The catch is that you can use it only in Clearwire’s WiMax service areas. I took it to an offsite staff meeting, but the building was not quite within range of the WiMax signal. The WiMax symbol (which resembles a martini glass) on the top of the disc flashes as the device seeks a signal, and stays solid when the Puck is connected to WiMax service. I walked about 20 feet from the meeting room and got a connection, but the WiMax indicator started flashing when I returned to the meeting. What’s more, the Puck doesn’t support 3G—and though Clear is ambitiously expanding its WiMax service, that service still doesn’t reach some places I frequently go. But if you stick to WiMax turf, the Puck is a good and economical option.
About the same size as Clearwire’s Clear Spot 4G, the $150 Puck connects to the same Clear WiMax network as other Clear 4G products, but it doesn’t require a contract. In contrast, the Clear Spot 4G router costs $100 outright or you can lease it for $5 monthly, but it requires a contract of about $30 per month for unlimited use.
Clearwire created the Rover brand to market two products designed for customers who prefer to pay by the month for 4G network access: the Puck hotspot and the single-user USB Rover Stick. The pay-per-use option for the Puck costs $5 for a day, $20 for a week, or $50 for a month of 4G service.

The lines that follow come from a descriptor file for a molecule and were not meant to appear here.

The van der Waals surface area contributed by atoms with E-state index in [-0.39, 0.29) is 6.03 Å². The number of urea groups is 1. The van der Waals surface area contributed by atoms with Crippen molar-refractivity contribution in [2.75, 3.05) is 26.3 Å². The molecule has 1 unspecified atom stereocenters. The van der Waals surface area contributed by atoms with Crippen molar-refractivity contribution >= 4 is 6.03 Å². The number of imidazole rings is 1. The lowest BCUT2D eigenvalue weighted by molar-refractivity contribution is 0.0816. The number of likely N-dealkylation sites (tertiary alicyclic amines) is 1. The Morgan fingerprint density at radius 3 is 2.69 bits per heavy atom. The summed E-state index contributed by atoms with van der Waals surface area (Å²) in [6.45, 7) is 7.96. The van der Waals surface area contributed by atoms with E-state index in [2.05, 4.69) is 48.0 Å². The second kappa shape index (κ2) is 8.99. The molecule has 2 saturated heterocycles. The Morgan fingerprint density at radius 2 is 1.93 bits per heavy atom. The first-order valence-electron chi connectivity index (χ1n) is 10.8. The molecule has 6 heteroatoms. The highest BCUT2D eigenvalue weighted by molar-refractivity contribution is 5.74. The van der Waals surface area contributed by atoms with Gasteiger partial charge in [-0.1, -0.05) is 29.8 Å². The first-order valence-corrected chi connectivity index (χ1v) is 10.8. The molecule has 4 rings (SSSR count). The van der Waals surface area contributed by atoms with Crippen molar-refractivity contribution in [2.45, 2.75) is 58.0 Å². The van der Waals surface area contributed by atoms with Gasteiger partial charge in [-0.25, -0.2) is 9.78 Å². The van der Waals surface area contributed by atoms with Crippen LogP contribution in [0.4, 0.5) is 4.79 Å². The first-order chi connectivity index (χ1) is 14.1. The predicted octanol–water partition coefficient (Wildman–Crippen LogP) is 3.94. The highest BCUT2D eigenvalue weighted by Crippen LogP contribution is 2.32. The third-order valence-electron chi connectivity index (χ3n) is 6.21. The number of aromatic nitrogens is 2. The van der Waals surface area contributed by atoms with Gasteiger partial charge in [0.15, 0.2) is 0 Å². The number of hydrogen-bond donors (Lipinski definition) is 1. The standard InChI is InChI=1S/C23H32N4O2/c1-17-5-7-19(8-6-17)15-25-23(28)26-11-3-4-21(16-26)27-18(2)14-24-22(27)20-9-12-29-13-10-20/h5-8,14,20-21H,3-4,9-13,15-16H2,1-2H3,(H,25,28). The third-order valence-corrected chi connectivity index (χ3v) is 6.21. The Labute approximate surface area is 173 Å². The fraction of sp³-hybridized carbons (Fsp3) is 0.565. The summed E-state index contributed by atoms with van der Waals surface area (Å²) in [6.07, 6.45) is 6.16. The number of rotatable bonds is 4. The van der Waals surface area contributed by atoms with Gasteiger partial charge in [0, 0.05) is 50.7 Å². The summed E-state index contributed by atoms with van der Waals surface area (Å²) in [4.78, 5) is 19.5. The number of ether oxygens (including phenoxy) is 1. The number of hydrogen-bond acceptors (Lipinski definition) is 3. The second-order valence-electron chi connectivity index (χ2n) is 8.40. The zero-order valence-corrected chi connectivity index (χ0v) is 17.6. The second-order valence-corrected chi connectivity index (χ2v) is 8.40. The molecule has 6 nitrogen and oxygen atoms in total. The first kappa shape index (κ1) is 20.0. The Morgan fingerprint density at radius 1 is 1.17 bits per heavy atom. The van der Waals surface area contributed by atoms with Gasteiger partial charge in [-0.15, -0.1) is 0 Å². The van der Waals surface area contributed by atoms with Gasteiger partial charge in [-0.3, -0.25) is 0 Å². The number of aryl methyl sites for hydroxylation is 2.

The Puck is an attractive glossy black disk with blue trim (instead of the Clear brand’s characteristic lime green). It seems sturdy; I dropped it (accidentally) a couple times and it didn’t even scuff, and it easily fits into a backpack or purse. It measures 4.25 inches in diameter and is about 0.75 inch high (with “feet” to permit a little air flow under the disk—a good thing, because it can get a bit warm, though the heat didn’t seem to hamper performance. The only wired connectivity is via a micro-USB port to accommodate an AC or car charger (both are included in the package). The two buttons at 10 o’clock and 2 o’clock on the side of the disk are small but serviceable. One powers on the device; the other displays the bars of connectivity (the maximum is four).